Drivers of the 2014 Chevrolet Impala coming early next year can get improved fuel economy over the competition due in part to a new advanced valvetrain technology on the Ecotec 2.5L four-cylinder engine.
Chevrolet's redesigned flagship sedan uses new Intake Valve Lift Control (IVLC) technology that enables variable intake valve lift, duration and timing over a wide range of engine operation. When the technology operates in low-lift mode, the engine pumps only the air it needs to meet the driver's demand. The system switches to high-lift mode at higher speeds or under heavy loads, providing the full output capability of the engine.
"Intake Valve Lift Control works so seamlessly drivers aren't likely to notice it at all," said Mike Anderson, GM global chief engineer for Ecotec engines. "What they will notice is a fuel savings of up to one mile per gallon."
The engine achieves variable valve lift using an innovative all-new rocker arm that switches between low and high lift intake cam profiles. The mechanism is actuated by an oil control valve through a dual-feed stationary hydraulic lash adjuster. It is the first of its kind for low friction roller-type finger-follower valvetrains in gasoline engines. The engine's computer continuously selects the optimal lift profile based on conditions such as engine speed and load.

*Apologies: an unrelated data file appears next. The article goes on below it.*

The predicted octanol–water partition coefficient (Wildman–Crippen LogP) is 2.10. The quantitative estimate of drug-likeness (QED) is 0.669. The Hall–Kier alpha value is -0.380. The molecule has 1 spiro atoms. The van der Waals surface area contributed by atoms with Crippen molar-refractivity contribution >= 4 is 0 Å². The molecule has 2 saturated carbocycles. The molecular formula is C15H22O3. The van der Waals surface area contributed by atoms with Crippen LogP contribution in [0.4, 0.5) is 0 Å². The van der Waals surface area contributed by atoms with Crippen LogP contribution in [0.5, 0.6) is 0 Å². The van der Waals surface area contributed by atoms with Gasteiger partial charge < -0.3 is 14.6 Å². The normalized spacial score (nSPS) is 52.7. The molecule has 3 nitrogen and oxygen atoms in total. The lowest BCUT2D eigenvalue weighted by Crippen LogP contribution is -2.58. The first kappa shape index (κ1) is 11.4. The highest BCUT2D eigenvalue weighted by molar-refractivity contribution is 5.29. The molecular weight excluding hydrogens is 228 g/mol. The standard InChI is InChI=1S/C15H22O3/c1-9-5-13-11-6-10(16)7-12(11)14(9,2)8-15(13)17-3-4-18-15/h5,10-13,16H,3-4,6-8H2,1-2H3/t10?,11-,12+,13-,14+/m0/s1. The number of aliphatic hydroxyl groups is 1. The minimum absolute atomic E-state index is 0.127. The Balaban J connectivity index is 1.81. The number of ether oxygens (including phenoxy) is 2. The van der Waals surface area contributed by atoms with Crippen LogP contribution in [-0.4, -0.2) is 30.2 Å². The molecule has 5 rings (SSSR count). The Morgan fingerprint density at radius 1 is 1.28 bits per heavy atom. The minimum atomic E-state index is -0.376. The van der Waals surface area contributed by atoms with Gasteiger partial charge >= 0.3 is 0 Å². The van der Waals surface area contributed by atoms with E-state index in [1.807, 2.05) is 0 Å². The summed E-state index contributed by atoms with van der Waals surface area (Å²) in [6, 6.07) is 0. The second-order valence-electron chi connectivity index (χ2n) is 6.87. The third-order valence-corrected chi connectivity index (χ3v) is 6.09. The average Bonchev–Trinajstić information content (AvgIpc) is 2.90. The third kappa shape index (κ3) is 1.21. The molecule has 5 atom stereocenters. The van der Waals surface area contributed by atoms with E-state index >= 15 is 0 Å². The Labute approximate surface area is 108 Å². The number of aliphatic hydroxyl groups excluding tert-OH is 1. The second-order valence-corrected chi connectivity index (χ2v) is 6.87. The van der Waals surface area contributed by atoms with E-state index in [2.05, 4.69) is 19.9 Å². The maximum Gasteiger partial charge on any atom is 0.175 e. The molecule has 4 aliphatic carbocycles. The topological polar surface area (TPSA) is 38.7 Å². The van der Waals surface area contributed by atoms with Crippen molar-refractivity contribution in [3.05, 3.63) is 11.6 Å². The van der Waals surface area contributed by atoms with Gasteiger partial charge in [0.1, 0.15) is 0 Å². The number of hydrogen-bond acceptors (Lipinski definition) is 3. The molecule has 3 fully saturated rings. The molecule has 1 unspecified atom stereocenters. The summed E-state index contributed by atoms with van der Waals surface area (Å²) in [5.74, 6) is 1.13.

Impala's three powertrains all feature fuel-saving direct injection and lightweight components.
All of Impala's engines are matched with six-speed automatic transmissions.
The powertrains are the force behind Impala's responsive driving experience, tuned for a spirited yet comfortable performance. A MacPherson-strut front suspension and four-link rear suspension underpin the Impala with an isolated front cradle and hydraulic ride bushing that help deliver a smoother, quieter ride. All models feature an electric variable-assist steering system that helps save fuel by drawing energy only when the steering wheel is turned.